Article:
Katzer initially threatened Jacobson and JMRI with a patent infringement lawsuit in 2005, and demanded hundreds of thousands of dollars in licensing fees. Upon investigating Katzer's claims, Jacobson was surprised to discover that Katzer had misappropriated significant amounts of JMRI code, using it without attribution in a commercial software package. Jacobson retaliated against Katzer's patent suit by filing a copyright infringement suit.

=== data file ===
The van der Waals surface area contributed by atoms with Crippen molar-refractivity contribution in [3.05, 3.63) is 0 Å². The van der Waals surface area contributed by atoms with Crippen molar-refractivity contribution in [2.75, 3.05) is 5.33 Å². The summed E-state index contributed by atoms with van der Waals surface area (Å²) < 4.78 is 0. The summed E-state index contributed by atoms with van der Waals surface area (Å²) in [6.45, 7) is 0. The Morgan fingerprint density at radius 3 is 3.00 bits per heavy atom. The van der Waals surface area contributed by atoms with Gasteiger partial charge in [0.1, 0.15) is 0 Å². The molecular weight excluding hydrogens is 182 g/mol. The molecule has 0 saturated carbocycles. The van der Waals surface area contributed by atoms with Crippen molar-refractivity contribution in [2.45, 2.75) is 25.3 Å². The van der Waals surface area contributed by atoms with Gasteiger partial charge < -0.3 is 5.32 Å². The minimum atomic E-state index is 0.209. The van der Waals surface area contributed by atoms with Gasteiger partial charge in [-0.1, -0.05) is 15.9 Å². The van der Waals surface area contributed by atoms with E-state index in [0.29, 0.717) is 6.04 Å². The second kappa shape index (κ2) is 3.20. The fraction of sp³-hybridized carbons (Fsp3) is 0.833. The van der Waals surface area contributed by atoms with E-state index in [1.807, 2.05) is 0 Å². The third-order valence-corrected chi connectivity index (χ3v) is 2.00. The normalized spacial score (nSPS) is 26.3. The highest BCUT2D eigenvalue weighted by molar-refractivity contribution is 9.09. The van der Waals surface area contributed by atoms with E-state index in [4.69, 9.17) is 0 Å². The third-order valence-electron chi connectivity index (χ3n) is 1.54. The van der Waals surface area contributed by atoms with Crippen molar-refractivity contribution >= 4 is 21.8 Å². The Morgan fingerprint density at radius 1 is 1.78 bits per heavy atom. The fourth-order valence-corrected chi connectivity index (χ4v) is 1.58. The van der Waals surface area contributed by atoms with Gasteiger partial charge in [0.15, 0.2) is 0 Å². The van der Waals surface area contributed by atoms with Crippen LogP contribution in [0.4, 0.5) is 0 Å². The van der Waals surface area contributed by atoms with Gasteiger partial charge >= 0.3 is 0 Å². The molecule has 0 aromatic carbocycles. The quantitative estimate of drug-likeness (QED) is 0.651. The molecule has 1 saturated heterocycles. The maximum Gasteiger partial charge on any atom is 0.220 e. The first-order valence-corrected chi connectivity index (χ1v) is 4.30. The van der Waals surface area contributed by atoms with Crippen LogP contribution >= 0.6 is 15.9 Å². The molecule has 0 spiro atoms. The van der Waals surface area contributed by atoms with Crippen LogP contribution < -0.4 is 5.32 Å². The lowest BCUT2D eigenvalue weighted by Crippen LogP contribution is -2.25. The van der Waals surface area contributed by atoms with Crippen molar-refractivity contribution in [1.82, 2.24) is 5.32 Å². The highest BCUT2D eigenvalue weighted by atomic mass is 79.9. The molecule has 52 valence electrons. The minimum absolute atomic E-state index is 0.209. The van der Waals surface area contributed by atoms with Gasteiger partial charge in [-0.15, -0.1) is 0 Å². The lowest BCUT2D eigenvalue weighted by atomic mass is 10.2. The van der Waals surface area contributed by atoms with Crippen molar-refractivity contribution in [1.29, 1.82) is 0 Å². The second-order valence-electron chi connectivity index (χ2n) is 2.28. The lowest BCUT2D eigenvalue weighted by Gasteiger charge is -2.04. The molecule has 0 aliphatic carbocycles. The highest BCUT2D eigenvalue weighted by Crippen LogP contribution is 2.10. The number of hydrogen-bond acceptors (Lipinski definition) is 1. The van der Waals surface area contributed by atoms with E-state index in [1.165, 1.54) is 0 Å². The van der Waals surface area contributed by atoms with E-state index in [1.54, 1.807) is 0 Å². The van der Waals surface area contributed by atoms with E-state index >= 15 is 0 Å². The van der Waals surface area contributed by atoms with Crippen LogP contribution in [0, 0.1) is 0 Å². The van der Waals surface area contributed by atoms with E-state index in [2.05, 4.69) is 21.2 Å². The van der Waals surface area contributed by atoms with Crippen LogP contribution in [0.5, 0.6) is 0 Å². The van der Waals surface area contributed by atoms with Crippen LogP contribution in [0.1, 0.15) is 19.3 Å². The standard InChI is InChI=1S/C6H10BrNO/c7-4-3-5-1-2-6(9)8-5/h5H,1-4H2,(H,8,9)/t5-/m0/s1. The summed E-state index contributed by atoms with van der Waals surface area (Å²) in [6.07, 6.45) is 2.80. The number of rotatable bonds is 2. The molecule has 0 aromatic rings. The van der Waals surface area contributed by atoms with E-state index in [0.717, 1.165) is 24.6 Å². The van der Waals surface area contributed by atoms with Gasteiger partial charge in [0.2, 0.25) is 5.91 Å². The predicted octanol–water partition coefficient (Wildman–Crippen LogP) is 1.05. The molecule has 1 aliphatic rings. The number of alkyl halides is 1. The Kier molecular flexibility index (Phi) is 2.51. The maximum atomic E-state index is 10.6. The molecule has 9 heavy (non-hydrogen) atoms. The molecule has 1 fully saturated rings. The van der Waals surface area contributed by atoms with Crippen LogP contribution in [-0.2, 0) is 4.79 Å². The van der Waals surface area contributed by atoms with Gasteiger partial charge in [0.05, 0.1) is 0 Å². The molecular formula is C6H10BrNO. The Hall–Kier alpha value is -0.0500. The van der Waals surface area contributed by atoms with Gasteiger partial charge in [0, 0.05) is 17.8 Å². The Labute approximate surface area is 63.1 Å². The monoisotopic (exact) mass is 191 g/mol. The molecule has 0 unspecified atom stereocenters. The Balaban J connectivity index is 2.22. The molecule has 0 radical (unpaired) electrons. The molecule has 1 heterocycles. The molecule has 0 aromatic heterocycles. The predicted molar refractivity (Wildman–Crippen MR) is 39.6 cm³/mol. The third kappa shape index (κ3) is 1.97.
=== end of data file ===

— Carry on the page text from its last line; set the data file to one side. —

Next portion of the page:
The case has attracted considerable attention within the open source software community because it has broad ramifications for open source license legality. A federal appeals court that heard the case in 2008 ruled that violating the terms of an open source software license constitutes copyright infringement, not just breach of contract. The distinction is important because the legal remedies for copyright infringement are generally stronger.
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